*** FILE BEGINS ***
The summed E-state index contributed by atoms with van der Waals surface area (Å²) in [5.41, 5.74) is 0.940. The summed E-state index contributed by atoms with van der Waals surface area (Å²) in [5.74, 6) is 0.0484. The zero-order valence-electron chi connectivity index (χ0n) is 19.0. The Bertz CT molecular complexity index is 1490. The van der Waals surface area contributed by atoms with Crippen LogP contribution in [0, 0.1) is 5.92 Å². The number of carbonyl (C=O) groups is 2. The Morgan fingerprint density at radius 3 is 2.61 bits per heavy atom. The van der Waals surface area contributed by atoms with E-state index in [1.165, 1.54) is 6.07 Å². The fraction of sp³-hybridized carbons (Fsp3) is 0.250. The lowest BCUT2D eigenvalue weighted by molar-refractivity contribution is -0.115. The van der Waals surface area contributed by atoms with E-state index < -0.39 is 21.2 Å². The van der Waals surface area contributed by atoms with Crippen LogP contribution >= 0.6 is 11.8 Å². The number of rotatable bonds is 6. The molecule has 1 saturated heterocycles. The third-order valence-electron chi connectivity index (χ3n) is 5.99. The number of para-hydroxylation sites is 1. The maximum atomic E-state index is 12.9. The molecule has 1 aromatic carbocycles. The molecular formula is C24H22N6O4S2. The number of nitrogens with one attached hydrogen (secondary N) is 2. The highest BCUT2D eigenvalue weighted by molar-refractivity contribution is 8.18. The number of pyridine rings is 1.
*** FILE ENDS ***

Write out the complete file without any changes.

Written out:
The summed E-state index contributed by atoms with van der Waals surface area (Å²) in [5.41, 5.74) is 0.940. The summed E-state index contributed by atoms with van der Waals surface area (Å²) in [5.74, 6) is 0.0484. The zero-order valence-electron chi connectivity index (χ0n) is 19.0. The Bertz CT molecular complexity index is 1490. The van der Waals surface area contributed by atoms with Crippen LogP contribution in [0, 0.1) is 5.92 Å². The number of carbonyl (C=O) groups is 2. The Morgan fingerprint density at radius 3 is 2.61 bits per heavy atom. The van der Waals surface area contributed by atoms with E-state index in [1.165, 1.54) is 6.07 Å². The fraction of sp³-hybridized carbons (Fsp3) is 0.250. The lowest BCUT2D eigenvalue weighted by molar-refractivity contribution is -0.115. The van der Waals surface area contributed by atoms with E-state index < -0.39 is 21.2 Å². The van der Waals surface area contributed by atoms with Crippen LogP contribution >= 0.6 is 11.8 Å². The number of rotatable bonds is 6. The molecule has 1 saturated heterocycles. The third-order valence-electron chi connectivity index (χ3n) is 5.99. The number of para-hydroxylation sites is 1. The maximum atomic E-state index is 12.9. The molecule has 1 aromatic carbocycles. The molecular formula is C24H22N6O4S2. The number of nitrogens with one attached hydrogen (secondary N) is 2. The highest BCUT2D eigenvalue weighted by molar-refractivity contribution is 8.18. The number of pyridine rings is 1.